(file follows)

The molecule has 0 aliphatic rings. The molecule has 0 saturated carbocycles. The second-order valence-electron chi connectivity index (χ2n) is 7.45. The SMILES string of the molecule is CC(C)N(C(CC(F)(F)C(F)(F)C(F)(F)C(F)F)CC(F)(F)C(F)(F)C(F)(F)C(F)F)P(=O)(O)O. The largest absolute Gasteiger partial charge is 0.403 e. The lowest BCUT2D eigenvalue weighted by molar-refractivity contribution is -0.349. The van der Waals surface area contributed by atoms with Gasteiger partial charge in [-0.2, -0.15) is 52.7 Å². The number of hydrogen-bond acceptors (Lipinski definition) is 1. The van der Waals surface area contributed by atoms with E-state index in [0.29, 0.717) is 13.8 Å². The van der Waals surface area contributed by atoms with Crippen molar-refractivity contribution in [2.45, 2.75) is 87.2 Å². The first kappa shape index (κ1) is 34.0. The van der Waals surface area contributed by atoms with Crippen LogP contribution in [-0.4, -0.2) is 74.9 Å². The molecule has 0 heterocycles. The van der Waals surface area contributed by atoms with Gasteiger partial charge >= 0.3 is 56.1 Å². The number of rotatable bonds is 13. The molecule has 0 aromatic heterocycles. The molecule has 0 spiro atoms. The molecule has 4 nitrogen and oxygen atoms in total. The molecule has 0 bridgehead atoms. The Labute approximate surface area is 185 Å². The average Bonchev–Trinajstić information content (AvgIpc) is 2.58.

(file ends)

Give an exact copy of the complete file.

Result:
The molecule has 0 aliphatic rings. The molecule has 0 saturated carbocycles. The second-order valence-electron chi connectivity index (χ2n) is 7.45. The SMILES string of the molecule is CC(C)N(C(CC(F)(F)C(F)(F)C(F)(F)C(F)F)CC(F)(F)C(F)(F)C(F)(F)C(F)F)P(=O)(O)O. The largest absolute Gasteiger partial charge is 0.403 e. The lowest BCUT2D eigenvalue weighted by molar-refractivity contribution is -0.349. The van der Waals surface area contributed by atoms with Gasteiger partial charge in [-0.2, -0.15) is 52.7 Å². The number of hydrogen-bond acceptors (Lipinski definition) is 1. The van der Waals surface area contributed by atoms with E-state index in [0.29, 0.717) is 13.8 Å². The van der Waals surface area contributed by atoms with Crippen molar-refractivity contribution in [2.45, 2.75) is 87.2 Å². The first kappa shape index (κ1) is 34.0. The van der Waals surface area contributed by atoms with Crippen LogP contribution in [-0.4, -0.2) is 74.9 Å². The molecule has 0 heterocycles. The van der Waals surface area contributed by atoms with Gasteiger partial charge >= 0.3 is 56.1 Å². The number of rotatable bonds is 13. The molecule has 0 aromatic heterocycles. The molecule has 0 spiro atoms. The molecule has 4 nitrogen and oxygen atoms in total. The molecule has 0 bridgehead atoms. The Labute approximate surface area is 185 Å². The average Bonchev–Trinajstić information content (AvgIpc) is 2.58.